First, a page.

Wednesday, June 24, 2009

Neda Soltan and I'm not going to post the link

How many millions of people have seen her die? I watched the real time coverage (whatever that means anymore) on June 20th on CNN. At the time, they weren't showing her face. At the time, the young turks in the newsroom were just as impressed with the technology as they were with watching a young woman die in Tehran.

I realized in that moment exactly what Marshall McLuhan meant when he said, the medium is the message. The latest and the most accurate information about a coup d'etat, a major political upheaval, was coming from a social networking site, FaceBook, and from Twitter. Not from a Walter Cronkite, or a James Brokaw. And not The New York Times. But from the same place where we preen and strut for our friends and colleagues. Talk about a shift in the paradigm.

Then, later, I did watch the unexpurgated footage on YouTube. I'm not going to post the link. I don't want to participate in, or celebrate the technological medium that has made this possible. I only wish to write a brief eulogy for a young woman who died in a very public way--- while her city was rocketed by political and religious violence.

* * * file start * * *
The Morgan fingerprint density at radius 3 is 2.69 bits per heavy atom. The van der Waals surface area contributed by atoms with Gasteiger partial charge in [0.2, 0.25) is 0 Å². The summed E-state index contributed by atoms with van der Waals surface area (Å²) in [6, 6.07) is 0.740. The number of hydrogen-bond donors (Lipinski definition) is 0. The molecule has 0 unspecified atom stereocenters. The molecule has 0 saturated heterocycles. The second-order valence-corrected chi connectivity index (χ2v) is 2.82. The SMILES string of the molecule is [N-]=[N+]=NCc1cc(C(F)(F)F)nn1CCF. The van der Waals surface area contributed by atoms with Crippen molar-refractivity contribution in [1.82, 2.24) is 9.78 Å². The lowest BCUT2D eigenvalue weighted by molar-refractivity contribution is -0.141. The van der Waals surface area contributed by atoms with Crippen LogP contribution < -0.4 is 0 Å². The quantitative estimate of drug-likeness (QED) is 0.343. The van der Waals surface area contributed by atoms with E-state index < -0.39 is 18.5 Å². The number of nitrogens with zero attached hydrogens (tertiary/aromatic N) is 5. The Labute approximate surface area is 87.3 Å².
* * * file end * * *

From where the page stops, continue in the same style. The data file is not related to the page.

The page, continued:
1 comment:

  1. Like so many of our technological advances - they can be both a blessing and a curse. It is great that her tragic death did not go unnoticed and at the same time it is somehow terrible/freaky that her death could be recorded and spread so quickly and that "millions of people have seen her die".

    The same internet that is full of so much total shit is the very method by which I stumbled upon your blogs. If the shit pump didn't exist, then I would not be able to read and enjoy your thoughts. Go figure!